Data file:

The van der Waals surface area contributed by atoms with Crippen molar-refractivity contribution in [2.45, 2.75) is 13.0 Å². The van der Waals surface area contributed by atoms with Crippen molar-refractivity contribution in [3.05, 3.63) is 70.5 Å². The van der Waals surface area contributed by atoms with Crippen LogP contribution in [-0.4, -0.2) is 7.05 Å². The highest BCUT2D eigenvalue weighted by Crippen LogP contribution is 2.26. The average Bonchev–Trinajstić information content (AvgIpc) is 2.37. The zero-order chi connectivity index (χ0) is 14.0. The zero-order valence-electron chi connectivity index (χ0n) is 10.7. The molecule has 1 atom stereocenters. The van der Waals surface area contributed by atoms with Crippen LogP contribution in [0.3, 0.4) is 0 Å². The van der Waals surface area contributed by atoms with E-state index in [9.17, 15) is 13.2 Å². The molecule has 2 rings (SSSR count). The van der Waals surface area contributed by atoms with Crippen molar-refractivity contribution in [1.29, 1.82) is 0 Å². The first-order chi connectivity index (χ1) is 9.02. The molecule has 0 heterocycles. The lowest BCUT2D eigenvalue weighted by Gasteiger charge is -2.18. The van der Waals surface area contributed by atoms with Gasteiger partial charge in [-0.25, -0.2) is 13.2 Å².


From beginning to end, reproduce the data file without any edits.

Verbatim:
The van der Waals surface area contributed by atoms with Crippen molar-refractivity contribution in [2.45, 2.75) is 13.0 Å². The van der Waals surface area contributed by atoms with Crippen molar-refractivity contribution in [3.05, 3.63) is 70.5 Å². The van der Waals surface area contributed by atoms with Crippen LogP contribution in [-0.4, -0.2) is 7.05 Å². The highest BCUT2D eigenvalue weighted by Crippen LogP contribution is 2.26. The average Bonchev–Trinajstić information content (AvgIpc) is 2.37. The zero-order chi connectivity index (χ0) is 14.0. The zero-order valence-electron chi connectivity index (χ0n) is 10.7. The molecule has 1 atom stereocenters. The van der Waals surface area contributed by atoms with Crippen LogP contribution in [0.3, 0.4) is 0 Å². The van der Waals surface area contributed by atoms with E-state index in [9.17, 15) is 13.2 Å². The molecule has 2 rings (SSSR count). The van der Waals surface area contributed by atoms with Crippen molar-refractivity contribution in [1.29, 1.82) is 0 Å². The first-order chi connectivity index (χ1) is 9.02. The molecule has 0 heterocycles. The lowest BCUT2D eigenvalue weighted by Gasteiger charge is -2.18. The van der Waals surface area contributed by atoms with Gasteiger partial charge in [-0.25, -0.2) is 13.2 Å².